Another example of The Yardbirds being ahead of The Beatles in terms of eastern influences was Still I'm Sad, which is also featured on their album Having a Rave Up with The Yardbirds, released 3 weeks before Rubber Soul.

That's Giorgio Gomelsky on the backing vocals doing the droning bass part.]



Actually the Kinks are credited with having the first Eastern influenced song in rock, with See My Friends released in July 1965.

I could name many things The Beatles did that were away ahead of what The Kinks or The Yardbirds were doing. I actually don't think either the Kinks or The Yardbirds were actually first to use drone or eastern influences in rock music.

According to Ian MacDonald "Revolution In The Head noted that the first Beatles track that uses the Indian basis of drone is on "Ticket To Ride" and George was already exposed to Indian music before the start of the recording and filming of Help. Whether this is true or not "Ticket To Ride" does have a pronounced drone sound and it predates "See My Friends" by a couple of months. How many songs did the Yardbirds actually incorporate Indian instruments like "Love You To" or "Within You Without You"? I guess the source of the original argument came from someone reading Piero Scarufi amusing article on The Beatles.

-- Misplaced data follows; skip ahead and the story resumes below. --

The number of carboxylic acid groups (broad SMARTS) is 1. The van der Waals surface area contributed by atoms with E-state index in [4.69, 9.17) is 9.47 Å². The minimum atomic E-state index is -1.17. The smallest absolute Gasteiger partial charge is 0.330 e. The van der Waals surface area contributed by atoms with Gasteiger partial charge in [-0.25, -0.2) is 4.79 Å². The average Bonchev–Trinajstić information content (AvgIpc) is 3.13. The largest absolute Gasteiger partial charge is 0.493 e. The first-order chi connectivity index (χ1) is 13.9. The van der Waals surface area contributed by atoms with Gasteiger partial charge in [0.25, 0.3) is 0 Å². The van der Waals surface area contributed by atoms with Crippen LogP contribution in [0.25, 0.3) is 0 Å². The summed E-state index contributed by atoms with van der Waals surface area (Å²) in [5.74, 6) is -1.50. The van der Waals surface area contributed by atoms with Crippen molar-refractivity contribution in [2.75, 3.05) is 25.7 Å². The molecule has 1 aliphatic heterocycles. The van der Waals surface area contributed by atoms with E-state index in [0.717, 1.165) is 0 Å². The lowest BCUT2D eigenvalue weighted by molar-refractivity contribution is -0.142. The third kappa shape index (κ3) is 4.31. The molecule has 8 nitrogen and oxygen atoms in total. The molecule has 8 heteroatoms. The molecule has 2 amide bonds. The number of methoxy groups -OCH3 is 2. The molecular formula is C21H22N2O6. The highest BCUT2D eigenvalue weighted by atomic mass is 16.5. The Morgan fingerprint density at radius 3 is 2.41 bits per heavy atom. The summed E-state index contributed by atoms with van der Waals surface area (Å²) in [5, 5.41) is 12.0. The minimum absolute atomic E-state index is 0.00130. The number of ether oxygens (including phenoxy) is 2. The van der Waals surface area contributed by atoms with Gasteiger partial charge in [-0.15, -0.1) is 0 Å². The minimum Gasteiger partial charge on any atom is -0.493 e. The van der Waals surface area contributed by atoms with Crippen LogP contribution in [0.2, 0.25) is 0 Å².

One more point "Still I'M Sad" is not an eastern influenced song anyway.



Edited 1 time(s). Last edit at 2013-10-23 03:58 by landis.

Re: Beatles v Stones
Posted by: bluesno1fann ()
Date: October 23, 2013 04:22

Lennon/McCartney vs Jagger/Richards: Lennon/McCartney
Lennon vs Jagger: Lennon
Lennon vs Wyman: Lennon
Lennon vs Richards: Richards
Lennon vs Jones: Jones
Lennon vs Taylor: Taylor
Lennon vs Wood: Wood
McCartney vs Wyman: Wyman "dodges bricks"
McCartney vs Jagger: Jagger
McCartney vs Richards: Richards
McCartney vs Jones: Jones
McCartney vs Stewart: McCartney
McCartney vs Taylor: Taylor
McCartney vs Wood: McCartney
Harrison vs Richards: Richards
Harrison vs Jones: Jones
Harrison vs Wyman: Wyman
Harrison vs Taylor: Taylor
Harrison vs Wood: Harrison
Harrison vs Jagger: Jagger
Starr vs Watts: Watts
Starr vs Wyman: Wyman
Starr vs Jagger: Jagger (Vocal-wise)
Starr vs Richards: Starr (Vocal-wise)
Starr vs Jones: Jones (Vocal-wise)

Albums:
The Rolling Stones vs Please Please Me: The Rolling Stones
The Rolling Stones 2 vs With The Beatles: The Rolling Stones 2
Out Of Our Heads vs A Hard Day's Night: A Hard Day's Night
Out Of Out Heads vs Beatles For Sale: Out Of Our Heads
Out Of Our Heads vs Help!: Help!
Aftermath vs Rubber Soul: Aftermath
Between The Buttons vs Revolver: Revolver
Their Satanic Majesties Request vs Sgt. Pepper: Their Satanic Majesties Request "dodges bricks"
Their Satanic Majesties Request vs Magical Mystery Tour: Magical Mystery Tour
Beggar's Banquet vs The White Album: Beggar's Banquet